Me too, I never prewash. I am lazy, its a lot more work to prewash and re-iron, etc. which is funny that she said that she is lazy when it is more work to prewash. I just made a patriotic quilt with reds, and blues using a jelly roll, lets cross our fingers because its a gift for a veteran friend of mine.
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    Actually, I do SOAK my fabrics now - in hot water - for a couple of hours now - I had one piece recently that turned the water blood red (it had red in the print, but red was not the dominant color) the moment it got wet!

    I think it is the agitation of being washed in the washer and drying in a dryer that makes fabric look 'used/worn' as much as being subjected to hot water and soaking.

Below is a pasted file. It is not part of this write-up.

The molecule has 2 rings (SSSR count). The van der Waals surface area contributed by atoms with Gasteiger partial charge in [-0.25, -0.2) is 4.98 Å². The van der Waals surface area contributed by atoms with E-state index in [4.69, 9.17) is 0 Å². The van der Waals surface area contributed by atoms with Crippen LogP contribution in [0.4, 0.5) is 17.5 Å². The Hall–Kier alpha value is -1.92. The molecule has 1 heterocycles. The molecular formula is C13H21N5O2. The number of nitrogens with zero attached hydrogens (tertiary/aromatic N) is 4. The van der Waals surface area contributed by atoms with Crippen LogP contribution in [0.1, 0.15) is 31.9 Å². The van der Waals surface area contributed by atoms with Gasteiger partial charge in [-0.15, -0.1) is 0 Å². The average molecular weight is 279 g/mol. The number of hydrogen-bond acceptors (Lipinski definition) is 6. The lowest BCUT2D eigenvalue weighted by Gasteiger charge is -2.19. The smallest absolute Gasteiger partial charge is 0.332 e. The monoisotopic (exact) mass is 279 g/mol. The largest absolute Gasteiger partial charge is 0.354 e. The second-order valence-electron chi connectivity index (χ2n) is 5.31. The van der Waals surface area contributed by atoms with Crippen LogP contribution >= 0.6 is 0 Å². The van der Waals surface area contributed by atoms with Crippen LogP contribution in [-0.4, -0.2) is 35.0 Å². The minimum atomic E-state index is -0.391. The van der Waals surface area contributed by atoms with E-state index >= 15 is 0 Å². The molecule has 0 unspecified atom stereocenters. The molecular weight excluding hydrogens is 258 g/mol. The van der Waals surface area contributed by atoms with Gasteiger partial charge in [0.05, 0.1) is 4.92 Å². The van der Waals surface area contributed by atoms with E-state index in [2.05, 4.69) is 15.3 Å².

13. #13
    Power Poster PaperPrincess's Avatar
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    "2) I'm lazy (I will have to think of a better word for 'lazy') -" I think you are 'efficient'. You expend a small amount of effort instead of a larger amount after an accident.
    I pre wash everything too. While I am concerned about bleeding, my biggest issue is shrinkage. I was amazed to find that every fabric I have prewashed (except batiks) shrinks WOF. I had been measuring the fabric before and after washing and was thinking that maybe I should stop because the purchased yardage was the same. 39" in, 39" out. I never measured WOF. I got a bargain and purchased about 8 yards of a high end fabric. I only needed a yard, so I cut that from the length and washed it. I wanted to see if the metallic had faded so I laid the laundered piece against the unwashed one. I was amazed that it had shrunk almost 3" WOF. After that I started measuring the before and after WOF. It all shrunk. If I'm going to be very careful about cutting and piecing, i don't want the final product to get distorted.
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    Power Poster Prism99's Avatar
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    I'm with jcrow.